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UN deploys more troops to Mali tri-border area with Burkina Faso, Niger as terrorist attacks continue



The United Nations Multidimensional Integrated Stabilization Mission in Mali (MINUSMA) has deployed two units to the African country’s tri-border area with Burkina Faso and Niger to respond to a spate of civilian killings, it said on Thursday.

This comes after a recent surge in terrorist attacks in the troubled West African country. One of such was the attack on two Egyptian peacekeepers of the United Nations Mission in Mali MINUSMA and two Malian soldiers were killed last month in two separate events in Mali.

The special United Nations peacekeeping force was established in Mali on 25 April 2013 by United Nations Security Council Resolution 2100 to stabilize the country after the Tuareg rebellion of 2012. It was officially deployed on 1 July and has become the UN’s most dangerous peacekeeping mission, with 209 peacekeepers killed out of a force of about 15,200.

“The security situation in the Tri-border area… particularly in the localities of Tessit, Talataye, Ansongo and the Menaka region, has deteriorated considerably in recent weeks,” said the U.N. peacekeeping mission, MINUSMA.

MINUSMA deployed one unit to the area over a week ago and was in the process of deploying another on Thursday, it said, adding that the attacks have resulted in “dozens of deaths”.

At least 500 civilians have been killed in the last three weeks in the regions of Gao and Menaka, said a military source, requesting anonymity because he was not authorized to speak.

The Mali War started in January 2012 between the northern and southern parts of Mali in Africa with several insurgent groups, Jihadist and separatist fighters with affiliations with Al-Qaeda and the Islamic State group began fighting a campaign against the Malian government for independence or greater autonomy for northern Mali, which they called Azawad. The National Movement for the Liberation of Azawad (MNLA), an organization fighting to make this area of Mali an independent homeland for the Tuareg people, had taken control of the region by April 2012.

Until recently, French-led military intervention ousted jihadists who were taking control of northern Mali, and troops remained to provide support for anti-terrorist operations. But deteriorating relations with Mali’s new military leaders, who seized power in a 2020 coup, have prompted France to reconsider its role in the country.


Zambian govt snubs transparency calls, says no law compels President Hichilema to declare assets annually



The Chief spokesman for the Zambian government, Cornelius Mweetwa, has countered calls for President Hakainde Hichilema to declare his assets every year, saying there is no law in the country that compels the president to do so.

The calls had come from the US Ambassador to Zambia, Michael Gonzales, who urged Hichilema and Vice President Mutale Nalumango to consider declaring their assets annually until their term in office expired so ass to set an example for all other public servants to emulate.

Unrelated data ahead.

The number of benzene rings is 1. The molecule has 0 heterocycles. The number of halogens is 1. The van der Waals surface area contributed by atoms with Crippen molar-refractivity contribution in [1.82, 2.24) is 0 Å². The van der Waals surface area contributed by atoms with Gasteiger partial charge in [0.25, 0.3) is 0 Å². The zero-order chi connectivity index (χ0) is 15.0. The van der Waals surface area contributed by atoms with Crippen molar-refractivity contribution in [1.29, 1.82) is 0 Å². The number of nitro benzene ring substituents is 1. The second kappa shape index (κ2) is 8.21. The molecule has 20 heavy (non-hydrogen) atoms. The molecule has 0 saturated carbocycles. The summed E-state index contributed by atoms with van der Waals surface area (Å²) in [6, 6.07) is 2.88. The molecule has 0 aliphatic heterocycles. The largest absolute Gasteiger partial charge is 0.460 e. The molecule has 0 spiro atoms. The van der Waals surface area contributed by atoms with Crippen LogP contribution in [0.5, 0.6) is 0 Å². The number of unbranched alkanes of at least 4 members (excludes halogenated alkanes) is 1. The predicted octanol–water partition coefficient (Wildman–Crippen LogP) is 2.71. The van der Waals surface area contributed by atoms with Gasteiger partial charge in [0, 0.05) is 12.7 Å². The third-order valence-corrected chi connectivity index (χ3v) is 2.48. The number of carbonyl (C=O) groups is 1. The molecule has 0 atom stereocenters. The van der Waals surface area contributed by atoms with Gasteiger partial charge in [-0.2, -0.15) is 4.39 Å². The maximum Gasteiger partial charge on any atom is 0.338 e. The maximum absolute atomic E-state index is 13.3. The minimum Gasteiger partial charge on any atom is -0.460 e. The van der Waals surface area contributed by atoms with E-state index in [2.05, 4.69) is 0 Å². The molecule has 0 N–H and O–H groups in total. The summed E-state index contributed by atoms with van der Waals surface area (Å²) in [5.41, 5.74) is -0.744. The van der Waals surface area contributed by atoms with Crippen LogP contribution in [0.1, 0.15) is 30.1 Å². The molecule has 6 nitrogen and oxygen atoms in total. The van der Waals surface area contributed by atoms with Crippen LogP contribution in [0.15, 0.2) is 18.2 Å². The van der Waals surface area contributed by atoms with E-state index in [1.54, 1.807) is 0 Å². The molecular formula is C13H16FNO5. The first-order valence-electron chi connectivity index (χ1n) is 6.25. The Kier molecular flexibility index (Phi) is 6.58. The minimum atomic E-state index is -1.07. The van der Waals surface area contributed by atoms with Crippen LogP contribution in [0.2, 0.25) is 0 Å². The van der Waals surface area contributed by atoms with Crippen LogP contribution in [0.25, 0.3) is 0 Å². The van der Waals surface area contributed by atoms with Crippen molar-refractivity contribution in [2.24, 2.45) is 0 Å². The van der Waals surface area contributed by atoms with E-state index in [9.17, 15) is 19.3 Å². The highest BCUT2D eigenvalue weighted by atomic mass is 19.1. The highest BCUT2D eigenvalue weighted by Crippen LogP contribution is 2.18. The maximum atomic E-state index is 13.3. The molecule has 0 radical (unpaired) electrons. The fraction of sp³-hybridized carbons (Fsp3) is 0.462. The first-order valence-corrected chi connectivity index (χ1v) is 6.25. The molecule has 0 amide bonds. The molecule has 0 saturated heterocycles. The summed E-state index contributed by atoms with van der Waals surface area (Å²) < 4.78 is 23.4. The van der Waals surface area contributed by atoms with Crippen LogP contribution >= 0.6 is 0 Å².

However, Mweetwa, at a press conference in Lusaka on Tuesday, said Zambia had no law compelling a sitting Head of State to declare his or her assets annually.

Mweetwa said the only law which required a declaration of assets was the Electoral Commission of Zambia during the filing of nominations, though there was no requirement for publication of same.

While addressing the gathering, the government spokesman alleged that the previous government of the Patriotic Front (PF) had removed the clause from the Constitution following a debate on the accumulation of wealth by former President Edgar Lungu university within a year of his presidency.

“You will all recall that the previous government eliminated Article 30 which provided previously that such declaration should be made public,” Mweetwa stated.

Mweetwa also alleged that the PF left the country with a “Constitution full of either lacunas or provisions that are plugging and negating good governance.”

“Talks to amend the Constitution were orchestrated by our colleagues in the opposition and they wanted to u-turn over the same,” he said, but however, expressing shock over the alleged u-turn by the opposition.

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Nigeria set to begin passport automation 



Nigeria’s Minister of Interior, Olubunmi Tunji-Ojo, has announced that the automation of the country’s passport application is in its final stages.

In an interview, the minister stated that the automated application was 99% complete and would go live in a week, adding that Nigerians would only need to visit immigration centres to complete their fingerprint biometrics for passports after that point.

Ojo went on to say that Nigerians can upload their passport photos and other supporting documents using the new system from the comfort of their homes.

The minister said: “We gave a date — December 2023. We are 99 per cent done. In fact, we have done the testing and we should be going live in the next week or thereabouts.

“This will ensure that what Nigerians need to do at an immigration centre is just fingerprint biometrics.

“Everything regarding pre-biometrics will be done in the comfort of your homes, including uploading passport photographs and supporting documents.

“They went live about two weeks ago but I saw some errors when they came to do the presentation and I said no. We were talking about balancing national security and convenience.”

Nigeria’s passport system has been characterised by racketeering, logistics failure, and poor due diligence which have frustrated many, home and abroad, in their quest to own their entitlement as Nigerian citizens.

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